We met online on a popular dating app, the same way many millennials now date. It was in February when we had our first date. I remember the snow fall had created the perfect winter wonderland. We had sushi at a nearby Hibachi restaurant with endless conversation and shared interests. There weren’t any awkward pauses or inappropriate comments/behavior. We ended up staying until the restaurant was closing. Against my general rule of not kissing on the first date, I kissed him goodnight.A few days later followed our second date and before I knew it (months later) we were in a relationship with boundaries defined and intentions clear. We had a lot in common and spent our time wisely since we both worked demanding jobs and couldn’t see each other without committing to being present in the relationship. Thursdays were our days together. We spent time on long drives to different places, sharing our love of the outdoors, and on my birthday he treated me to a picnic date at one of my favorite places, Longwood Gardens.
How then did I come to the conclusion that I wanted out of my relationship? Well as the relationship progressed I realized that:
HE WASN’T MOTIVATED TO BE BETTER IN LIFE
Mind you, I has just entered my mid 20’s and him in his late 20’s. I realize success isn’t something that happens overnight yet alone at such young ages, but I felt I was motivated in life to do more. I had dreams that I wanted to accomplish and a destination for my life prior to dating him. I didn’t feel it necessary to let go of those dreams but rather, help each other reach our full potential by supporting and striving for our dreams together. As I later found out, he did not share that sentiment. He was content with his entry-level mediocre job and didn’t really think he was capable of accomplishing more. I have to say that was a really big turn off for me.
HE STOPPED PUTTING IN EFFORT/TOOK ME FOR GRANTED
Now several more months into the relationship, all those things we had in common and sharing our interests stopped. Hanging out consisted of him playing video games and me watching tv with his dog (I loved his dog). This became the new normal and whenever I voiced complaint or boredom, the remedy was going window shopping and coming right back home. I felt bored and trapped and struggled to understand how we had gotten here so fast. We had only been dating a couple of months and didn’t think a connection with someone could fade so fast.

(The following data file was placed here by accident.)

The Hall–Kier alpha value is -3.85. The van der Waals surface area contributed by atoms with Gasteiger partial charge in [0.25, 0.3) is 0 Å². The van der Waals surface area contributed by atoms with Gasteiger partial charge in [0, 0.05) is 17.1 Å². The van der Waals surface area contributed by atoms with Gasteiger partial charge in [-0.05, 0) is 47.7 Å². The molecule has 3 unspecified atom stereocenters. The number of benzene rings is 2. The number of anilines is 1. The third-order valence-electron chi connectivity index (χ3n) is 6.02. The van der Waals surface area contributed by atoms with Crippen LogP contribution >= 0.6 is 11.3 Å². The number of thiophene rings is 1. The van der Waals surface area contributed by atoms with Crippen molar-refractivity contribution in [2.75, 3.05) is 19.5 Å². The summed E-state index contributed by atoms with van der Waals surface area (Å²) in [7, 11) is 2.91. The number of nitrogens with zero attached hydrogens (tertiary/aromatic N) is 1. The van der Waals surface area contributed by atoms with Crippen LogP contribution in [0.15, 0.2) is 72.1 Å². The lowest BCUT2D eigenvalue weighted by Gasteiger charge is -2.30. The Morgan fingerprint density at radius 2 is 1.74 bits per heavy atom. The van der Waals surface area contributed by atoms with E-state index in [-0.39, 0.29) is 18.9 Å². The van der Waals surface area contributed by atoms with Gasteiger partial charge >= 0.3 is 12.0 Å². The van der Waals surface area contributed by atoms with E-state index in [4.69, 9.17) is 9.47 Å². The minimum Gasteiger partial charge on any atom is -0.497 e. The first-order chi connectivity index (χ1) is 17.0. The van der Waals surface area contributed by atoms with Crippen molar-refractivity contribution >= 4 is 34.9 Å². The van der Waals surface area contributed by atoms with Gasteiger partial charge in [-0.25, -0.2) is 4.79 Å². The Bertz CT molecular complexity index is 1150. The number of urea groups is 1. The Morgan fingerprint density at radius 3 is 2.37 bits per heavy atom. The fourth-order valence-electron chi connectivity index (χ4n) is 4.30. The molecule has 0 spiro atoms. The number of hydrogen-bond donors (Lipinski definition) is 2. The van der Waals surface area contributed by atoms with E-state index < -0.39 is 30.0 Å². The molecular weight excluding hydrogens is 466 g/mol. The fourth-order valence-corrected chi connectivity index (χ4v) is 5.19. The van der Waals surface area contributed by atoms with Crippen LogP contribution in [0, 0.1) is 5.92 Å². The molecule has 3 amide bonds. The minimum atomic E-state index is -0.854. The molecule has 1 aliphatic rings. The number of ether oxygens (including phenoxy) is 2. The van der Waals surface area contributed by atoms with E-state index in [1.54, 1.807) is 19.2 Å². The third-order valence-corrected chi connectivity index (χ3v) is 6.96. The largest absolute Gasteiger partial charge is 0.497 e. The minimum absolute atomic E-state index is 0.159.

HE HURT MY FEELINGS AND DIDN’T CARE
During a brief misunderstanding, he made some comments that hurt my feelings. The idea that someone you open up to and share intimated thoughts and feelings could betray your trust by throwing those details in your face later left a lasting impression on me. Honestly it was my biggest factor in later deciding to leave the relationship. The biggest insult of all was that he later let me know that he hadn’t given it anymore thought after the fact and had simply gone to sleep soon afterwards. It made it clear that he didn’t really care about me or my feelings and that he was a selfish, narcissistic man-child who refused to grow up (the worst kind).
EVERYTHING WAS ALWAYS MY FAULT
As in any relationship, we had our ups and downs. Some were my fault and others his. The difference in how we handled those moments couldn’t have been more eye opening. Although I sometimes had trouble expressing my thoughts and needed time to collect them, when I was wrong, I apologized and sought to make things right. His solution? List all the ways his way was right and what I could have done to make things better (reference selfish and narcissistic above). He didn’t compromise and I always felt like I was always fighting a losing battle. Due to the slight age different (3 years isn’t that much) he saw himself as more experienced and wise, which led him to discount my thoughts and feelings as immature.
At this point, any affection I had for him had already disappeared and we parted ways soon after. I was left disoriented at how something which had seemed so right had taken such a turn for the worse. I felt duped, frustrated and betrayed. I learned to take my time in relationships to really get to know someone (which I did) and that it’s important to be able to see past someone’s faults, and love them anyway in order to be in long lasting, satisfying relationship. For him, I couldn’t do that and that’s okay because it’s also important to know your limits and when to walk away and to put your happiness first.
Read more on how we date below:
2 thoughts on “Here’s How I Knew I Wanted Out Of My Relationship”
Great bblog you have here
“Nico Clay” with a corporate connection in NY. Shouldn’t you be working? Or is spying on lives your work? Trash.